“I’ve got tons of them. There’s one by Mark Twain: ‘The two greatest days of your life are the day you were born and the day you realize why.’ And to paraphrase Martin Luther King, Jr: We can all be great because greatness doesn’t come from money or our position but from service to others.”
“I think being the president of Senior Citizens. I am so proud that we started the Learning Center. That is something that will last longer than I will ... I am humbled that when I pass my obituary will say I was president of Senior Citizens.”
“I was able to have my mom live with me the last five years of her life. And she was able to die with me last May. (Afterward,) I needed emotional support, someone to help me. And our caregivers did that for me ... I saw the power of this organization. I totally saw it on a different level. It helped me go on.”
“To retire from Senior Citizens one day and to enjoy life with this huge family that I have. I’m looking forward to growing old together.”
future plans for Senior Citizens
“We are working hard to position ourselves for the silver tsunami — the baby boomers getting older, the doubling of seniors in this county within 10 years. We are the organization they turn to for help. We need to learn what services we’ll add, what does the facility look like? We’ve got to be ready. It’s coming fast.
“Transportation continues to be a huge barrier for older adults. We provide volunteer transportation and work with CAT on how they can better serve our seniors.
“And the biggest thing: Medicare is realizing how important home services are to seniors. They’re pioneering a program for nutrition and an aide at the home. If you can take care of people before it’s catastrophic, the results are a happier person and less cost. ... There’s a place for nursing homes, but people shouldn’t move there because they can’t drive.”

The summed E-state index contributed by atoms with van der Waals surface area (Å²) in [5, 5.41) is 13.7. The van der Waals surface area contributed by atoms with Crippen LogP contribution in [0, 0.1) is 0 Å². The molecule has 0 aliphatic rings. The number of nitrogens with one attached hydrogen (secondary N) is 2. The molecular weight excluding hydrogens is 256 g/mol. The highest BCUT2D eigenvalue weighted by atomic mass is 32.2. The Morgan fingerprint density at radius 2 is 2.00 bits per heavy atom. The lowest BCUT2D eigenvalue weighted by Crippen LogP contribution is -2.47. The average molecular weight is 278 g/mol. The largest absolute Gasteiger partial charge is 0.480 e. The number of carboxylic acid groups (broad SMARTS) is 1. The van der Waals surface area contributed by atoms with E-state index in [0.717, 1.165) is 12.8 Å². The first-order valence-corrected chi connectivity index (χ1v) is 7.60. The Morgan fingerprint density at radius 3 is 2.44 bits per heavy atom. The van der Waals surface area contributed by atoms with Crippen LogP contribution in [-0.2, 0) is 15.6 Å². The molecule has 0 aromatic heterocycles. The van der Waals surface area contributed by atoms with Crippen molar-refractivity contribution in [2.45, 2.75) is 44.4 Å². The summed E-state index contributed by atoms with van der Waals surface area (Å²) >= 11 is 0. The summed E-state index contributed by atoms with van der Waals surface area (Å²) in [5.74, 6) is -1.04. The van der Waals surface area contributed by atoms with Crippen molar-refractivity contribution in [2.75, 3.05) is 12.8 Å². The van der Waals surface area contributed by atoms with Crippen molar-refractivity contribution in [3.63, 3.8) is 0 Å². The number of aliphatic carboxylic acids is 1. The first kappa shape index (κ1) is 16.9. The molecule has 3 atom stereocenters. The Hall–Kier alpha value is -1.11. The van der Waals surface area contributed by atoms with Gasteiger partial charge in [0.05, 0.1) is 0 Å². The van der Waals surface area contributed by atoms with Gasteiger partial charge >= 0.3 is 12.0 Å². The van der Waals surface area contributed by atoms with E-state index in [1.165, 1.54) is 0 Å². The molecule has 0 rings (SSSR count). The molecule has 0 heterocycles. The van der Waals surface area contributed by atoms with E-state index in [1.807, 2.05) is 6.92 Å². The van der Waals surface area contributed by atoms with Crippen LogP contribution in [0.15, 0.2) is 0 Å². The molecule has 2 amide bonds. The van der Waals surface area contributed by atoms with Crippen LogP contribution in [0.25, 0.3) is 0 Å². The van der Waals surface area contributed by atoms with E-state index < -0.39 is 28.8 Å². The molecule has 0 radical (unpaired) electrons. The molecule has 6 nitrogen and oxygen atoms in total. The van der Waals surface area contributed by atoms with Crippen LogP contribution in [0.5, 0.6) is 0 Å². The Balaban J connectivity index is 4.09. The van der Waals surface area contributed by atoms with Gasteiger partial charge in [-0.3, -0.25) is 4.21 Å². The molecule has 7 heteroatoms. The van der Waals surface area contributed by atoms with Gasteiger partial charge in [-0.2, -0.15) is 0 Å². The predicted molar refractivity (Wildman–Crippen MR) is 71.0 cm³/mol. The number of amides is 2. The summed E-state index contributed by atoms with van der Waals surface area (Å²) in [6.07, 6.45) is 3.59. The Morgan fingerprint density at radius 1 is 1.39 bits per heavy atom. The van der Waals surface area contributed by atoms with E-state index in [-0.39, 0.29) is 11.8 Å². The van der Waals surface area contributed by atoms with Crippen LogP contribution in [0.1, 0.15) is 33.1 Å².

tips for other nonprofits
“Never lie to your board of directors. Also, to me, there are common sense things: You have to be able to tell your story in a compelling way. And hold that trust. I sound very preachy, but people trust a nonprofit that they’re giving money to and you’ve got to maintain your honor with that.
Also, I think people should try new things and take risks. I don’t think they should avoid trying a new way to help. With The Learning Center, on paper it was a risk. But now it’s this wonderful entity. And when Meals on Wheels started 55 years ago, it served only 13 adults.”
things to avoid
“I’m very conservative from a financial standpoint. This is very important for every nonprofit — to not spend more than you have. ... (Someone) may say they’ll give you money but don’t spend it ahead because the situation may change.”
why Savannah works for us
“This is one of the most caring and generous cities that I have ever lived in. ... There’s the sheer number of volunteers. And the fact that a community our size can raise $9 million for United Way.”
do you have a website?
“Yes, and we have a blog, too, from our house cat Petunia. ... She just wrote about our upcoming blanket drive and how she likes that. But she’s not a deep thinker. She’s always thinking about her food bowl.”